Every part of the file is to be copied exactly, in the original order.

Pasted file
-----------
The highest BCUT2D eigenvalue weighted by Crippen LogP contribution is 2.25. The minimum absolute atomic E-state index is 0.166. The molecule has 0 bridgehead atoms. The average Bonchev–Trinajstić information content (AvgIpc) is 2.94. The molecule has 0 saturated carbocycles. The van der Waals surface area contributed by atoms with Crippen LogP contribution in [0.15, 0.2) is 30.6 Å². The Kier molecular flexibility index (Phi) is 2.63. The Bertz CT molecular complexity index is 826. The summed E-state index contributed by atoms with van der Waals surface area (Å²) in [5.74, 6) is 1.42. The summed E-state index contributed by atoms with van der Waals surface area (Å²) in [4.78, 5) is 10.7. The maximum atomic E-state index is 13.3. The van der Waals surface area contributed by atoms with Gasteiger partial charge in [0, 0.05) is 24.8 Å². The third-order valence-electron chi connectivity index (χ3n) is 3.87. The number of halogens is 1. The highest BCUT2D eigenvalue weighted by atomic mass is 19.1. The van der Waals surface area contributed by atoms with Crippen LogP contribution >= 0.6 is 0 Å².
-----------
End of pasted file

The highest BCUT2D eigenvalue weighted by Crippen LogP contribution is 2.25. The minimum absolute atomic E-state index is 0.166. The molecule has 0 bridgehead atoms. The average Bonchev–Trinajstić information content (AvgIpc) is 2.94. The molecule has 0 saturated carbocycles. The van der Waals surface area contributed by atoms with Crippen LogP contribution in [0.15, 0.2) is 30.6 Å². The Kier molecular flexibility index (Phi) is 2.63. The Bertz CT molecular complexity index is 826. The summed E-state index contributed by atoms with van der Waals surface area (Å²) in [5.74, 6) is 1.42. The summed E-state index contributed by atoms with van der Waals surface area (Å²) in [4.78, 5) is 10.7. The maximum atomic E-state index is 13.3. The van der Waals surface area contributed by atoms with Gasteiger partial charge in [0, 0.05) is 24.8 Å². The third-order valence-electron chi connectivity index (χ3n) is 3.87. The number of halogens is 1. The highest BCUT2D eigenvalue weighted by atomic mass is 19.1. The van der Waals surface area contributed by atoms with Crippen LogP contribution >= 0.6 is 0 Å².